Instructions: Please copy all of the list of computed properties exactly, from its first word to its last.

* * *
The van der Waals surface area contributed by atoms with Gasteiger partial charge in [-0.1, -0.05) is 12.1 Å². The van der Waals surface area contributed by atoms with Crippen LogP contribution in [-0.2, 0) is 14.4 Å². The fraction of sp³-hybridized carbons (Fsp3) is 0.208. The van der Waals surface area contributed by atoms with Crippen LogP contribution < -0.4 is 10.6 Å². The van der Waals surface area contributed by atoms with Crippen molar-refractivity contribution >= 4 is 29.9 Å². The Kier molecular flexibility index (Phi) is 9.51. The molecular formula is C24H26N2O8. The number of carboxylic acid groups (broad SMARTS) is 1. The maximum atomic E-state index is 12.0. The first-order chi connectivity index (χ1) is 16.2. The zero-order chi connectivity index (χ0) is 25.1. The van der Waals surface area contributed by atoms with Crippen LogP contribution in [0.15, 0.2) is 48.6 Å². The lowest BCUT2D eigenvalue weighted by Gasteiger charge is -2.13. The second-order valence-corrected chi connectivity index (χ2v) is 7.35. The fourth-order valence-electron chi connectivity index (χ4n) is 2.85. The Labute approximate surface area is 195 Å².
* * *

The van der Waals surface area contributed by atoms with Gasteiger partial charge in [-0.1, -0.05) is 12.1 Å². The van der Waals surface area contributed by atoms with Crippen LogP contribution in [-0.2, 0) is 14.4 Å². The fraction of sp³-hybridized carbons (Fsp3) is 0.208. The van der Waals surface area contributed by atoms with Crippen LogP contribution < -0.4 is 10.6 Å². The van der Waals surface area contributed by atoms with Crippen molar-refractivity contribution >= 4 is 29.9 Å². The Kier molecular flexibility index (Phi) is 9.51. The molecular formula is C24H26N2O8. The number of carboxylic acid groups (broad SMARTS) is 1. The maximum atomic E-state index is 12.0. The first-order chi connectivity index (χ1) is 16.2. The zero-order chi connectivity index (χ0) is 25.1. The van der Waals surface area contributed by atoms with Crippen LogP contribution in [0.15, 0.2) is 48.6 Å². The lowest BCUT2D eigenvalue weighted by Gasteiger charge is -2.13. The second-order valence-corrected chi connectivity index (χ2v) is 7.35. The fourth-order valence-electron chi connectivity index (χ4n) is 2.85. The Labute approximate surface area is 195 Å².